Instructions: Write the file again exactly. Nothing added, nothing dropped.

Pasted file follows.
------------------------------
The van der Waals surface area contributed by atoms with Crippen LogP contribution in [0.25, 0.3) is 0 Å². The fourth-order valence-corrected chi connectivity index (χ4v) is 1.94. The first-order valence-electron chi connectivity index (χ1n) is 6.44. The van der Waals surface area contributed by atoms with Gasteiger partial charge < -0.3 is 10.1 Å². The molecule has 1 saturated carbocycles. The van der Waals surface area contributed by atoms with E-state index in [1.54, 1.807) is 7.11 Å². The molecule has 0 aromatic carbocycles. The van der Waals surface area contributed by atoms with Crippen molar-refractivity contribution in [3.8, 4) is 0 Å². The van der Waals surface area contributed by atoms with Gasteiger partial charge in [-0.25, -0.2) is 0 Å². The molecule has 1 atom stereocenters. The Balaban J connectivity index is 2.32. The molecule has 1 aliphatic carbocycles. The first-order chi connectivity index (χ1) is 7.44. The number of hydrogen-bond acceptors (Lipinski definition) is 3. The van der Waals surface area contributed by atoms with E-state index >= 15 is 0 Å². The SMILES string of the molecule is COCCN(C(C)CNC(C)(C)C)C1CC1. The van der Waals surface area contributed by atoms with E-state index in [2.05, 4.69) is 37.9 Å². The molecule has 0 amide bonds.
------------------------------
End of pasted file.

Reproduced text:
The van der Waals surface area contributed by atoms with Crippen LogP contribution in [0.25, 0.3) is 0 Å². The fourth-order valence-corrected chi connectivity index (χ4v) is 1.94. The first-order valence-electron chi connectivity index (χ1n) is 6.44. The van der Waals surface area contributed by atoms with Gasteiger partial charge < -0.3 is 10.1 Å². The molecule has 1 saturated carbocycles. The van der Waals surface area contributed by atoms with E-state index in [1.54, 1.807) is 7.11 Å². The molecule has 0 aromatic carbocycles. The van der Waals surface area contributed by atoms with Crippen molar-refractivity contribution in [3.8, 4) is 0 Å². The van der Waals surface area contributed by atoms with Gasteiger partial charge in [-0.25, -0.2) is 0 Å². The molecule has 1 atom stereocenters. The Balaban J connectivity index is 2.32. The molecule has 1 aliphatic carbocycles. The first-order chi connectivity index (χ1) is 7.44. The number of hydrogen-bond acceptors (Lipinski definition) is 3. The van der Waals surface area contributed by atoms with E-state index >= 15 is 0 Å². The SMILES string of the molecule is COCCN(C(C)CNC(C)(C)C)C1CC1. The van der Waals surface area contributed by atoms with E-state index in [2.05, 4.69) is 37.9 Å². The molecule has 0 amide bonds.